Numerous studies have examined risk factors for TB disease. Social determinants are major contributors to the increased of incidence of active TB in poor and limited resource settings [5] [6]. However, the trend of TB risk has shifted as rises in comorbidities such as diabetes, alcohol drinking and physical inactivity have substantially contributed to higher risks of TB infection even in developed countries [7]. Studies also have shown that indoor air pollution from fossil gas cooking, smoking and exposure to secondhand smoking impair pulmonary function, and are also strongly associated with increased of TB incidence [8].

There are limited studies have assessed the potential impact of ambient air pollutant exposure on TB. Exposure to high concentrations of air pollution could affect airways and alter host defense where air pollution could interfere with mucociliary clearance and macrophage function, thus impairing immune response to respiratory tract infections [9]. Immune impairment in the lungs by air pollutants might accelerate proliferation of M. tuberculosis, resulting in active TB. Without immune protection, the bacterium may further disseminate to lymph nodes within the lung and spread to remote sites in human body [10].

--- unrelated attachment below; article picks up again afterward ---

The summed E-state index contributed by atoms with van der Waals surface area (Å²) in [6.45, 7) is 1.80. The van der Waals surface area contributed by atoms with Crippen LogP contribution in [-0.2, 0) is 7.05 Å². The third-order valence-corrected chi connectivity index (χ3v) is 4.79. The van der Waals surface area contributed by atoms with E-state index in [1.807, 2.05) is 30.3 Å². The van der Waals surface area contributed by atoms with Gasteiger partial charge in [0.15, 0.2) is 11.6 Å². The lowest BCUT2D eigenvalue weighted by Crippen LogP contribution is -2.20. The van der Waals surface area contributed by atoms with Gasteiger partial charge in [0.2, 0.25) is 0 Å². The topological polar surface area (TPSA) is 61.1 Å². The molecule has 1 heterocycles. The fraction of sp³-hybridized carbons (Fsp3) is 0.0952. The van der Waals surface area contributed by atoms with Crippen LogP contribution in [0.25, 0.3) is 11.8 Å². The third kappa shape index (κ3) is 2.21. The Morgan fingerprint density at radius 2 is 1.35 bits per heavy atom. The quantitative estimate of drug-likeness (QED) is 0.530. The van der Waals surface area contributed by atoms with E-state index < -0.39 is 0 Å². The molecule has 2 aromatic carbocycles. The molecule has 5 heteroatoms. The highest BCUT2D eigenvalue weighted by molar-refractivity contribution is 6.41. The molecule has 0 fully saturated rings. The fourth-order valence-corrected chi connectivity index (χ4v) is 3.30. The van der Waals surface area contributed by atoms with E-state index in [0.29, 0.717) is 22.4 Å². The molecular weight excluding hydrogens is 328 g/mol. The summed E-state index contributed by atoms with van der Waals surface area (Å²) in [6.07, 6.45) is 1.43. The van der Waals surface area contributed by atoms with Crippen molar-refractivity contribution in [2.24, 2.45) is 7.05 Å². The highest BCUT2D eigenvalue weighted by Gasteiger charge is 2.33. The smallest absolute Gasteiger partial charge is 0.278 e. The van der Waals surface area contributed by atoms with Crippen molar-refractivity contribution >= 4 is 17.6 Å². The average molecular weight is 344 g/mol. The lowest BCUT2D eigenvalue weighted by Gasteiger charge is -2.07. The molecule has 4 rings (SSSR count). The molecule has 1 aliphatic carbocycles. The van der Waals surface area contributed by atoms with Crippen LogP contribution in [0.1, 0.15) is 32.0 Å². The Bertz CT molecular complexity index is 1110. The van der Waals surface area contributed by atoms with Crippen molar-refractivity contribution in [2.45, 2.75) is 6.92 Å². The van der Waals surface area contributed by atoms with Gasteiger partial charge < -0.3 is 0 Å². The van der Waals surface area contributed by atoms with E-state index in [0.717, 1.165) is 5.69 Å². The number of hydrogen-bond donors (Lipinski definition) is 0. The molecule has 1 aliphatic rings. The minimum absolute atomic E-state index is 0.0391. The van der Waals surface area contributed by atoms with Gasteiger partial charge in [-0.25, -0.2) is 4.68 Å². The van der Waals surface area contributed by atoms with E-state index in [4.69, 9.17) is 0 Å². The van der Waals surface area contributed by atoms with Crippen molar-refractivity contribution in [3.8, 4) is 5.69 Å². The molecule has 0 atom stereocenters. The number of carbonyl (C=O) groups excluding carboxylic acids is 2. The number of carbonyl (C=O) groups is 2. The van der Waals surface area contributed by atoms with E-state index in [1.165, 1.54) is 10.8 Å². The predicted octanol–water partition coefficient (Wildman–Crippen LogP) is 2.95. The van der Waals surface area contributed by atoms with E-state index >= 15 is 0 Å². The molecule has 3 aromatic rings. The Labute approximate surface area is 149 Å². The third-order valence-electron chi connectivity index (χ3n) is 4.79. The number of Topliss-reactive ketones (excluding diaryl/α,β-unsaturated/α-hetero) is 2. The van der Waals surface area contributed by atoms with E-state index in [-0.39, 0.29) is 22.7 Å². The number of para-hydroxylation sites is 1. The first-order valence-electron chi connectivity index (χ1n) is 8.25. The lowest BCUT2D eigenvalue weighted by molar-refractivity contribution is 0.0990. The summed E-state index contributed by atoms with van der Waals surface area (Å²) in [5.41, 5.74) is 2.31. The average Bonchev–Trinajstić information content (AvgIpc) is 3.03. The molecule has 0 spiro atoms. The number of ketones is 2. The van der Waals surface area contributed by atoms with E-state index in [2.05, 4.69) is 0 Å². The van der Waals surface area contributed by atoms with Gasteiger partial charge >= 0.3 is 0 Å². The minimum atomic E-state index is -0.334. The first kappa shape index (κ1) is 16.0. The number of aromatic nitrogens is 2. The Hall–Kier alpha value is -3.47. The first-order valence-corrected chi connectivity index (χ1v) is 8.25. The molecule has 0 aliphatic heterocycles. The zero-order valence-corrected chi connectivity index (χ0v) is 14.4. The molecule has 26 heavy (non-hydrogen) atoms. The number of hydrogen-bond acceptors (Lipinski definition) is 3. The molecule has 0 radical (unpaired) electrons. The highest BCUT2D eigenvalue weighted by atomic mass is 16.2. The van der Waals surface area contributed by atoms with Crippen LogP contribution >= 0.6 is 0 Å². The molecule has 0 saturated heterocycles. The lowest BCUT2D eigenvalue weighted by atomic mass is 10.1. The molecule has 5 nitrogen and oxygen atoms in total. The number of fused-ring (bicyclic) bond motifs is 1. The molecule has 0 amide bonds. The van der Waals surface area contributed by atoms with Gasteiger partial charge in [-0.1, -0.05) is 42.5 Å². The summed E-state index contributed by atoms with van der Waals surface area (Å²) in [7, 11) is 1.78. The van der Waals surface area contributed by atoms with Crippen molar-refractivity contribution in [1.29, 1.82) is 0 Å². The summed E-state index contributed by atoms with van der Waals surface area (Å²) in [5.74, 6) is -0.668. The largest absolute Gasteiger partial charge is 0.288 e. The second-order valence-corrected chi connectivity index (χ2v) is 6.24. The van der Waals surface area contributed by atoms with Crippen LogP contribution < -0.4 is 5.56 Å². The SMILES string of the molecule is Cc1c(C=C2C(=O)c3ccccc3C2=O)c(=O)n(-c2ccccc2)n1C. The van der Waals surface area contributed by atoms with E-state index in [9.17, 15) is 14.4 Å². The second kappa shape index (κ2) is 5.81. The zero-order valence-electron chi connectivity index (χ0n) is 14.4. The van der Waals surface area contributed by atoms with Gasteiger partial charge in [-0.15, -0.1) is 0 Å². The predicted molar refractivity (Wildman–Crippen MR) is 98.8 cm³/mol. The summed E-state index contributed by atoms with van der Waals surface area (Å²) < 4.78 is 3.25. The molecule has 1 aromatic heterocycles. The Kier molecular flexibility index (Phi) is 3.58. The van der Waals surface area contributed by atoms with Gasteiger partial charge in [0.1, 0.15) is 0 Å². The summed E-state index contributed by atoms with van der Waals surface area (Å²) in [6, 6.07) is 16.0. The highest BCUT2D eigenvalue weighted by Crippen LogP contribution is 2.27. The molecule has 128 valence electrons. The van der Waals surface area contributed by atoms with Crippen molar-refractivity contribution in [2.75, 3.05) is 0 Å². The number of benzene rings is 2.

With rapid urbanization and industrialization, more people are being exposed to urban ambient air pollution in their daily lives [11]. In 2014, WHO reported that 92% of the world population lived in places with air quality levels exceeding the WHO air quality standards [12]. WHO also reported there were three million premature deaths worldwide attributable to ambient air pollution, with 88% of those deaths occurring in low and middle-income countries, especially in the Western Pacific and South East Asia regions [12]. Long-term exposure to ambient air pollution has a significant impact on health outcomes, and prolonged exposure to air pollution could increase the risk of asthma, other respiratory illness and cardiovascular diseases [13].